EU Member States have submitted their revised draft National Energy and Climate Plan (NECP).
The NECPs are key documents for determining how each Member State foresees to meet its 2030 climate and energy targets, and a central governance instrument for achieving climate neutrality by 2050 under the European Green Deal.
Campaigners say, though, that “regrettably” only six Member States have submitted their plans on time: Croatia, Denmark, Finland, Italy, Slovenia and Spain.
EREF, the federation of national renewable energy associations, representing all renewable energy technologies, has “underlines the importance” of Member States’ commitment – not only to respect the deadline given the remaining time until 2030 but also to submit ambitious, comprehensive, and coherent draft NECPs.
In this regard, EREF also says it now calls on the European Commission to “fulfil its task to rigorously oversee and ensure compliance with this process, in line with the Governance Regulation.”
The urgency to transition to a secure, stable, and affordable energy sector that is 100% powered and fuelled by renewables was convincingly demonstrated by the energy crisis that followed Russia’s invasion of Ukraine, as well as the many (and to some extent fragmented) emergency interventions undertaken by EU and national authorities, says EREF.
A statement said, “This includes the currently debated Electricity Market Design reform, which has once again highlighted that a rapid transformation to economies that are based on renewable energy systems is not only a premise due our planet’s climate, but also required to foster energy security and competitive, innovative and clean European industries.”
“This is not just a matter of policy preference — it is a vital step towards achieving future-proof European democratic societies. With renewables providing for affordable and reliable energy, EREF urges Member States to set highly ambitious targets in their NECPs and design effective, equitable policies and financing plans to accelerate decarbonisation through all available renewable energy sources, from wind to solar to bioenergy, to build resilient, flexible, and sustainable energy infrastructures.”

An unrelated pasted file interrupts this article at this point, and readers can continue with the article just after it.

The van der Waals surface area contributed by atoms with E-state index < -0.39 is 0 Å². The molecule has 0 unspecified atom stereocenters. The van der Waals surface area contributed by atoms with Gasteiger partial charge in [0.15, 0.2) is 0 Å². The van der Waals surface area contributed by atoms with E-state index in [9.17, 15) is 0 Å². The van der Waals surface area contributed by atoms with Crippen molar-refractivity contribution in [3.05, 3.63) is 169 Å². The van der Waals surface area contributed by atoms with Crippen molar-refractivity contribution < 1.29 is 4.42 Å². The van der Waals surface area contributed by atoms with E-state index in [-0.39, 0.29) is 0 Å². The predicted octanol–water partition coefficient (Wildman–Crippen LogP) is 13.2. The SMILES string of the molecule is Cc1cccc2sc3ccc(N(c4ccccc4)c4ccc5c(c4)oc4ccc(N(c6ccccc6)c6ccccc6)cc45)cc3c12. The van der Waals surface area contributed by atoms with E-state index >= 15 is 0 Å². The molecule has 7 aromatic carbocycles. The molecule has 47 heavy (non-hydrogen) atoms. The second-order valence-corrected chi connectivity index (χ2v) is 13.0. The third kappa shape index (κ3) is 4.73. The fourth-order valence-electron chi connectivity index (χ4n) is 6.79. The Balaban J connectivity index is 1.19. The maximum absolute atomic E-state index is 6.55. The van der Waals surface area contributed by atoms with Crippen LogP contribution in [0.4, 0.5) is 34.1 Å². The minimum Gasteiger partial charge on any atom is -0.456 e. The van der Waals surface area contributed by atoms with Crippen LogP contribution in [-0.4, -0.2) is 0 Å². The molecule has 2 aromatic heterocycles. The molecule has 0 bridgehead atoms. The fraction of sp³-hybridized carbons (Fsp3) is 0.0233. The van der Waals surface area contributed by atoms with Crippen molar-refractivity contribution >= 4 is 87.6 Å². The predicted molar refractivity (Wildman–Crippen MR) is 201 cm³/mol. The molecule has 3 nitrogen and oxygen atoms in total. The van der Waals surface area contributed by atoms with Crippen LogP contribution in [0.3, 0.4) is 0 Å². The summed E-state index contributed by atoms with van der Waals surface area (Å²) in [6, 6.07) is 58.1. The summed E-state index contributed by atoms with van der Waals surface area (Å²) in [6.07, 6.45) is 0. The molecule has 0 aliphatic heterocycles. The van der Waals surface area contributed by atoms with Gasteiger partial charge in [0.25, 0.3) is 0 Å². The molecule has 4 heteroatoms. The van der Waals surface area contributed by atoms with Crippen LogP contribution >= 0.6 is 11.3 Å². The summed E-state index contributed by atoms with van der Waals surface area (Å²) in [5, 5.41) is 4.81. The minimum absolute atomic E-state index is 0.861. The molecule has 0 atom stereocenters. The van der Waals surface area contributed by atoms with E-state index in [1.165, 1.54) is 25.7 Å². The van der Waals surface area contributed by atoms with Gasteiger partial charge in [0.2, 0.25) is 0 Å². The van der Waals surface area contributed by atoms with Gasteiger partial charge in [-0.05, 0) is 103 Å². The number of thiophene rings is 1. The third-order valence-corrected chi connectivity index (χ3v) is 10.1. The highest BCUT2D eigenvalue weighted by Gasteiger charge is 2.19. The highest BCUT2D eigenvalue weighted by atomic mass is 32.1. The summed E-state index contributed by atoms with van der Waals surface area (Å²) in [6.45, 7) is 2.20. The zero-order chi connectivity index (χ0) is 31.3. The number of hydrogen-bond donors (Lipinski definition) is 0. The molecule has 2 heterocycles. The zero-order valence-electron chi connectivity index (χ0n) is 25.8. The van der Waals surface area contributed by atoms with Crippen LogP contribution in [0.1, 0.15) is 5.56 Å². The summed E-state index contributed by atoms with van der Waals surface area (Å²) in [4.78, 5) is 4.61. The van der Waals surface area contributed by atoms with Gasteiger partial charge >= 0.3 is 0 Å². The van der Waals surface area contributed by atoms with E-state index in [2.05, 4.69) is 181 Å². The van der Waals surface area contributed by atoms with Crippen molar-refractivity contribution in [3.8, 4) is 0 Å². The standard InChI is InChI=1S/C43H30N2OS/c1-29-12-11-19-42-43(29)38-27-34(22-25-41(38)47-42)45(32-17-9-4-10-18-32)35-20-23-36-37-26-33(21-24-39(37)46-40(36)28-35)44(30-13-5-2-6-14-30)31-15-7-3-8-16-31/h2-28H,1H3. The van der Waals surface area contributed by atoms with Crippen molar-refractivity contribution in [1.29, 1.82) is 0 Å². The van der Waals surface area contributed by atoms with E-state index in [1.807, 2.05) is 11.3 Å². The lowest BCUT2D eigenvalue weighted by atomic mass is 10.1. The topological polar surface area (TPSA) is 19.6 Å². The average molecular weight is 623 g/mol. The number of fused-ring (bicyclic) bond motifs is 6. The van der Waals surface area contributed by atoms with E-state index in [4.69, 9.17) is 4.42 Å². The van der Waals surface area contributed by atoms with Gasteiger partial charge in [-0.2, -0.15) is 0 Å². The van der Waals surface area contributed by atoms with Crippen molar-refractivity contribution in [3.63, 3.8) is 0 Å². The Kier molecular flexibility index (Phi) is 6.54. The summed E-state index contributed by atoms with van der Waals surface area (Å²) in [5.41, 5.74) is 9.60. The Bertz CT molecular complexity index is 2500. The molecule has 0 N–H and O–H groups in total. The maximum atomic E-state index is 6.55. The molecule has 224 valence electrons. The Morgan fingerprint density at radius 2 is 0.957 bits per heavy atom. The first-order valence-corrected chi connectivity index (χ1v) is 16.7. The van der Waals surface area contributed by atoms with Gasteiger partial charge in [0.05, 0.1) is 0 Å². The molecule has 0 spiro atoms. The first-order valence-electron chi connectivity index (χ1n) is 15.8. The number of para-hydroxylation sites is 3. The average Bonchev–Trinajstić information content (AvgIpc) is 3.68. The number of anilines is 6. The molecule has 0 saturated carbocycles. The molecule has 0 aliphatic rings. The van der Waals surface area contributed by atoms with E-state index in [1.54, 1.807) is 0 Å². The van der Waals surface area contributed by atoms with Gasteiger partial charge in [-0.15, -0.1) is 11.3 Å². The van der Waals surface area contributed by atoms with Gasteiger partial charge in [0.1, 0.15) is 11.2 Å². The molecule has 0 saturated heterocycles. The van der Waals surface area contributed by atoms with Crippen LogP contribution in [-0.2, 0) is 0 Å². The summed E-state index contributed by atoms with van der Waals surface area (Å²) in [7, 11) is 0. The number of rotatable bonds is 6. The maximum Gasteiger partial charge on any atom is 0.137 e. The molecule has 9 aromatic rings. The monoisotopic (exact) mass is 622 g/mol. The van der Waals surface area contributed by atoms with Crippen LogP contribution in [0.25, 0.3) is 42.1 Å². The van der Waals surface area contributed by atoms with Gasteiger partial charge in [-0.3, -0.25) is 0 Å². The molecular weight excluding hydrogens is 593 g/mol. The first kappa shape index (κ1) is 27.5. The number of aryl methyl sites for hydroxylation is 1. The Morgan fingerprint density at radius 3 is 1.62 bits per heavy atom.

“The NECPs also should be the sounding board to accelerate permitting procedures for renewable projects and stride forward towards a more sustainable and renewable energy future as of the highest public interest beside peace for Europe,” it adds.
The statement adds, “With the tremendous potential that energy communities and active citizens offer in contributing to reach the EU’s energy efficiency and renewable targets, EREF underlines the importance of transforming consumers into ‘energy citizens’.”
“Member States should acknowledge that energy citizenship is not only a crucial element in developing public endorsement but also boosts social and economic development.”
“Member States should not fall into the trap of using fossil gas as ‘transition bridges’.”
“These investments risk lock-in effects and high energy prices.”